Wikipedia grumbling, Shirin Ebadi, Immolations, and other pleasantries
1. Robert McHenry at Tech Central Station complains about Wikipedia. He is, one should note, the editor of The Encyclopedia Britannica, so he is perhaps a little biased against this completely free institution which will certainly cut into EB's bottom line.
Most of the article is fluff. His point is, how can we trust random people to actually produce something of quality? When he finally gets serious, his only example is the Wikipedia post on Alexander Hamilton, which, he finds, has actually been edited into mediocrity.
It's true, nothing on Wikipedia can be considered definitive knowledge. Everything will have to be verified. Specialists (and any students of mine reading this) should know that whatever you find there should probably be double-checked. But it's quickly becoming an information phenomenon -- especially now that Google searches where a specific piece of information is required (say, the basic rules of golf, or a biography of T.S. Eliot) now produce mainly commercial websites like the useless About.com or cliff notes-type services where you have to pay $5 to get information that should really be free.
The Onion also lodges a complaint about a Wikipedia entry, though the topic is not Alexander Hamilton, but Weird Al Yankovic.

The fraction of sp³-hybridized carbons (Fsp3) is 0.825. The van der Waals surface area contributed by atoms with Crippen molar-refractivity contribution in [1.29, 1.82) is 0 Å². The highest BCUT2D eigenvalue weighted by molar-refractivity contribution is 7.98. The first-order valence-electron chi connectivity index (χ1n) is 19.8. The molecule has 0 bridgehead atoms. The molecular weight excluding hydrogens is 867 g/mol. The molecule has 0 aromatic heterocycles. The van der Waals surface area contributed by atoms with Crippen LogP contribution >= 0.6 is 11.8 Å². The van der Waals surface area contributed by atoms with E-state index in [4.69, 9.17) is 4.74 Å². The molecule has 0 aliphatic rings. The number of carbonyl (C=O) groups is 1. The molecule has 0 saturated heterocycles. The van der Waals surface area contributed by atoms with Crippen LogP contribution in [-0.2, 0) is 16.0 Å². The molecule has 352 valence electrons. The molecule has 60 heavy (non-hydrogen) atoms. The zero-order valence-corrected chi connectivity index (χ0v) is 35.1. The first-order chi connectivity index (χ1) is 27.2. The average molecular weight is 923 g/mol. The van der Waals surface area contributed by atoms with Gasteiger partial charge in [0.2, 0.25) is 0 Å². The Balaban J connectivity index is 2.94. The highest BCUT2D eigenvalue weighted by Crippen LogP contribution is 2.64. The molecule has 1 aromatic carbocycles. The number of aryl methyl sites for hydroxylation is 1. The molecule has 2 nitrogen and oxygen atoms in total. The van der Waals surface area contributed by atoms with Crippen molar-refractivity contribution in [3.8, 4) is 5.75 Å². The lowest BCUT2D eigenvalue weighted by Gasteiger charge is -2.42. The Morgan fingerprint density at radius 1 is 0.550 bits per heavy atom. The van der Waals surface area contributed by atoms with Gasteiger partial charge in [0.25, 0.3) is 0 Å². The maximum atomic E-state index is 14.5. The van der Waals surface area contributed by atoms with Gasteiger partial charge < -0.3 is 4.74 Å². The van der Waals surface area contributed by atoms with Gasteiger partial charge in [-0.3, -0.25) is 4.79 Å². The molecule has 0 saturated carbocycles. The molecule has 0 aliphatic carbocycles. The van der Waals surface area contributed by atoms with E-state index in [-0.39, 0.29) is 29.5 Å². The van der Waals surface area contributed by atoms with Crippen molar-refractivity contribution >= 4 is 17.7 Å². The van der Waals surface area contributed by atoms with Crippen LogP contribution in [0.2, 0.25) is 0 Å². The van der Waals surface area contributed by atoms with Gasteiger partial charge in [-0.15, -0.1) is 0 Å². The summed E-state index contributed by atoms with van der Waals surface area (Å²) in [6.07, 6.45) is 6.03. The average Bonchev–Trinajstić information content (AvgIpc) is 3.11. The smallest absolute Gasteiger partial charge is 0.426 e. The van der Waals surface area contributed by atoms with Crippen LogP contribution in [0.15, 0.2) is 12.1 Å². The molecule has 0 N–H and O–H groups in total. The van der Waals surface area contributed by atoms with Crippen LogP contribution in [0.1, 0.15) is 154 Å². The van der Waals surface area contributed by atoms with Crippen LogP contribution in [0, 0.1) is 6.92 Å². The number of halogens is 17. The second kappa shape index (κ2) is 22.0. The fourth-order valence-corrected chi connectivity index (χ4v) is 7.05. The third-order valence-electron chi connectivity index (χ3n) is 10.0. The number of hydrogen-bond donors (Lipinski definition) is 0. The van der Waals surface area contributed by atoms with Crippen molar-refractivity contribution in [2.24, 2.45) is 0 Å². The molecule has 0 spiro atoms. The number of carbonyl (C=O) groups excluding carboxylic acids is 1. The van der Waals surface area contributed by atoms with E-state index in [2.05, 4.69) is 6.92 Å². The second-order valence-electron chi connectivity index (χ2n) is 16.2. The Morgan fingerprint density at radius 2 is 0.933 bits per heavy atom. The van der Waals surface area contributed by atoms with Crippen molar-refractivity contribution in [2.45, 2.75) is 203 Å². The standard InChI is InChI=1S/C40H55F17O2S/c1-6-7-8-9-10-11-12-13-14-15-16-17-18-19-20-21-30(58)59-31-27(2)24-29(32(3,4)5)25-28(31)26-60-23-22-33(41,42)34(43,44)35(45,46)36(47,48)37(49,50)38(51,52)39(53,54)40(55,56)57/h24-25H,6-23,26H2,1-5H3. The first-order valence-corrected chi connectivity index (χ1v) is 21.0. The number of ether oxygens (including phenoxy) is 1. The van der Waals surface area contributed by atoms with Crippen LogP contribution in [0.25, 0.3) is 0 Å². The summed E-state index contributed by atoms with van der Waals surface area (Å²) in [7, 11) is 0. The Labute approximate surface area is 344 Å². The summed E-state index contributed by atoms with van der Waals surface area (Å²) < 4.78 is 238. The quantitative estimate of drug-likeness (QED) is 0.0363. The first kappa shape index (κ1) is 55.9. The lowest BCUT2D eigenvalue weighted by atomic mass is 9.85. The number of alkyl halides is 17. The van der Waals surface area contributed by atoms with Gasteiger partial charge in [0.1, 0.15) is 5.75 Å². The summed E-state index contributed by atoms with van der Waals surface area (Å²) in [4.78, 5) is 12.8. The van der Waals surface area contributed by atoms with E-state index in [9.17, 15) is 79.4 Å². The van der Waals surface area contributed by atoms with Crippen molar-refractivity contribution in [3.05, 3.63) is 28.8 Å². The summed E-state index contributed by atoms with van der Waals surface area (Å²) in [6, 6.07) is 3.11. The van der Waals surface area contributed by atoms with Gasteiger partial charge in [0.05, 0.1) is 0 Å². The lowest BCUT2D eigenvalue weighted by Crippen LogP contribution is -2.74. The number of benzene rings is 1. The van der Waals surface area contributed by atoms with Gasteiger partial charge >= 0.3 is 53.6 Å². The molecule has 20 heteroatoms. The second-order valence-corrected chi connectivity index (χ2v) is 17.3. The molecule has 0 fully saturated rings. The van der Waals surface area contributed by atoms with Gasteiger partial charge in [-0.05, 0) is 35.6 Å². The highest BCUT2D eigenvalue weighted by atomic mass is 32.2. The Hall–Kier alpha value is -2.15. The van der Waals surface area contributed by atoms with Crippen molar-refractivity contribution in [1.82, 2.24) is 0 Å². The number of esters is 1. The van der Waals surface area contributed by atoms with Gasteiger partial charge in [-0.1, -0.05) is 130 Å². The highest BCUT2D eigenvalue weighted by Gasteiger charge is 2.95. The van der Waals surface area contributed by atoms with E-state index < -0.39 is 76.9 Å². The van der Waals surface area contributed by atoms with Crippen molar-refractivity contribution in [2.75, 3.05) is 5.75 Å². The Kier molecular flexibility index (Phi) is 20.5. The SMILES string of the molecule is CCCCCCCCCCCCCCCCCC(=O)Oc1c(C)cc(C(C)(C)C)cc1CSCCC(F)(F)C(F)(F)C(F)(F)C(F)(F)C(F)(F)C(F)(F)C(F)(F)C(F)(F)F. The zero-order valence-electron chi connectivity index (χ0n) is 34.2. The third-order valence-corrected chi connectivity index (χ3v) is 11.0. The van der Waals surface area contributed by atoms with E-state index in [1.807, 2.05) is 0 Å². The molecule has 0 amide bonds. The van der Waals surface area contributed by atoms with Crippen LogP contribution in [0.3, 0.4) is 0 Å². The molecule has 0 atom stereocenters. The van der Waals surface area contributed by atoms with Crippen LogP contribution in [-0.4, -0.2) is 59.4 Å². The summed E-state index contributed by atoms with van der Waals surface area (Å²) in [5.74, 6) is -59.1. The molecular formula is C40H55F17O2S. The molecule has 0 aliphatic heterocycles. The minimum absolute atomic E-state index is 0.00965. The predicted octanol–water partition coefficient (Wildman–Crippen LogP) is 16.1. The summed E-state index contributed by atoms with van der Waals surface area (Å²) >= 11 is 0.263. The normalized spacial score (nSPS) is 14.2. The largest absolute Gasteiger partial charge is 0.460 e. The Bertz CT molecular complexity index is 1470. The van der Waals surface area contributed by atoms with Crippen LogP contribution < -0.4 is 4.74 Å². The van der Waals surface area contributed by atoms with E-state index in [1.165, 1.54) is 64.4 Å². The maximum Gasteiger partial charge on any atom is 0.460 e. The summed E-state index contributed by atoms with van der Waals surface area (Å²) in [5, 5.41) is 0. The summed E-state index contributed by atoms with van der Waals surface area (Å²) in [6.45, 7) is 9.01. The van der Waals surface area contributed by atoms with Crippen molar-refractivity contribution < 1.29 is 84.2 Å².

2. So much for freedom of speech. Nobel laureate Shirin Ebadi has filed suit against the U.S. treasury department because of restrictions on printed materials originating from embargoed countries like Iran and Cuba. Ebadi wants to write and publish a book explaining some of the positive things about the current theocracy in Iran -- directed specifically to American readers. But under current U.S. law, she can't do it.
She has an Op-Ed in the New York Times that explains it in a little more detail.
3. It turns out the guy who immolated himself in front of the White House wasn't protesting the war in Iraq after all. He was an informant working for the FBI, who says he was stiffed. They promised him a green card which he didn't get. He says he wanted to go back to Yemen to visit his sick wife, but wasn't able to do so.
5. The Hindi film Veer-Zaara earned nearly $1 million at the U.S. box office this weekend. Nice one. And that's just the money the film earned legally!